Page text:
Call Me Mister

Most accounts of the failings of the welfare state make gloomy reading—but Richard Sennett’s Respect is nothing of the sort. For any reader interested in Sennett’s subject and prepared to argue with the author, Respect offers the author’s optimistic side of a conversation about the extreme difficulty, if not the impossibility, of making complete sense of human existence. The liveliness of the book reflects the vivacity of its author. In an age of academic specialization, Professor Sennett defies classification: he grew up expecting to be a professional cellist; when a hand injury prevented that, he became a sociologist, a cultural theorist, an urbanist, an architectural historian, and a novelist. Respect draws on all these resources. It is part autobiography, part urban sociology, part moral philosophy, and wholly engrossing.

Its subject is not easy to pin down. Broadly, it is about “welfare,” in the American sense of the term; but it is very much not a blueprint for a reformed welfare state. Its central question is suggested by the title: whether in a world where some adults are dependent on the assistance of others—on “public assistance” as it used to be called in Britain—we can provide such help without demeaning or humiliating the recipients. This is not a new question; but it is one to which we do not have good answers, and one where one generation’s solutions are more than usually the problems of the next. Indeed, a particularly powerful argument for pursuing full employment at almost any cost is precisely that we do not know how to run a welfare state that completely avoids resentment on the part of taxpayers and recipients alike.

The taxpayers may feel their self-respect threatened by the sensation that they are being ripped off, and the recipients may feel theirs threatened by their status as the recipients of charity, even an ungrudging charity. As many studies have noted, the two parts of the American welfare state that receive the greatest support are retirement pensions, where taxpayers feel they have paid already for what they get, and medicare, where the feeling that we have already paid for what we get is reinforced by the fact that illness strikes the provident as badly, if not as often, as it strikes the improvident.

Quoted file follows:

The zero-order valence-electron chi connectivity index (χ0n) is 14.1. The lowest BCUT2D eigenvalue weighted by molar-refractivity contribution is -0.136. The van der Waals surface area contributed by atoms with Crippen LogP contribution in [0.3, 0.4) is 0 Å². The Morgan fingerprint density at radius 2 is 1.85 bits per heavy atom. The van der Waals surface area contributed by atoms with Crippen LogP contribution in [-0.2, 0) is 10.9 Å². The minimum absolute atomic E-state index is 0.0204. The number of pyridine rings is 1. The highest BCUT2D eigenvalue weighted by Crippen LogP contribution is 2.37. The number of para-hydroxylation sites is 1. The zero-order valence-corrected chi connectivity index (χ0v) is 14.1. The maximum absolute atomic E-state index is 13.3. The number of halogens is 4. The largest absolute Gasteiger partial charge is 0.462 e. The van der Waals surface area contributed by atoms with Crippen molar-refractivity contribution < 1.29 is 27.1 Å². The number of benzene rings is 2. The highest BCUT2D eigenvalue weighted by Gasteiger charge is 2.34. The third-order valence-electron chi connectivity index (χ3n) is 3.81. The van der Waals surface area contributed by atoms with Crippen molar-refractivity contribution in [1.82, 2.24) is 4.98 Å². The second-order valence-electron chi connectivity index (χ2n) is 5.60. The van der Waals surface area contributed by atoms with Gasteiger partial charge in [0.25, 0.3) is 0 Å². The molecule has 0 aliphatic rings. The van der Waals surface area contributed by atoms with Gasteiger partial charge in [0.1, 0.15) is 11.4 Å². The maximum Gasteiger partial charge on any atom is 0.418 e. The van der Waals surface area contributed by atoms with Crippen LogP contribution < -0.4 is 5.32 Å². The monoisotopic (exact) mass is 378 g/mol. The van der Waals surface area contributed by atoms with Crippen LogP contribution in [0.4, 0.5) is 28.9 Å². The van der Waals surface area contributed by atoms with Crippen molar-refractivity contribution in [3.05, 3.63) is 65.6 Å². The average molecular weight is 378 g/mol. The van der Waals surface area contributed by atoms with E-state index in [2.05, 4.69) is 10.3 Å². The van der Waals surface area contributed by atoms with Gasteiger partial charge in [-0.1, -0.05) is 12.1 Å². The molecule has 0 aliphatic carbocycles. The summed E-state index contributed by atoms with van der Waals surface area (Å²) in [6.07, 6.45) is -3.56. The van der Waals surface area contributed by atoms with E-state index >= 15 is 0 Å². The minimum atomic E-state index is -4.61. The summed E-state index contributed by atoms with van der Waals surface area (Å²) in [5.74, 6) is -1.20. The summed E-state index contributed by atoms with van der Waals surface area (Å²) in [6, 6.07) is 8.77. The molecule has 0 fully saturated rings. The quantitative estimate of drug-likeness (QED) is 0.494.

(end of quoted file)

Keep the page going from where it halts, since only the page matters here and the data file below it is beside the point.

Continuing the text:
Sennett does not explore the prospects of an old-fashioned Keynesianism that would preserve full employment at all costs. He sets out instead to explore ways of preserving an equality of respect in the face of inequalities of luck, talent, income, and wealth. In the course of this search, he moves from the problems his mother faced in her career as a social worker to Marcel Mauss’s anthropological analysis of the gift relationship, and back to his uncle William Sennett—who was a Communist in his youth, a successful capitalist in his middle years, but convinced throughout his various careers that the one thing capitalism could not do was to equalize respect while offering dramatically unequal monetary …

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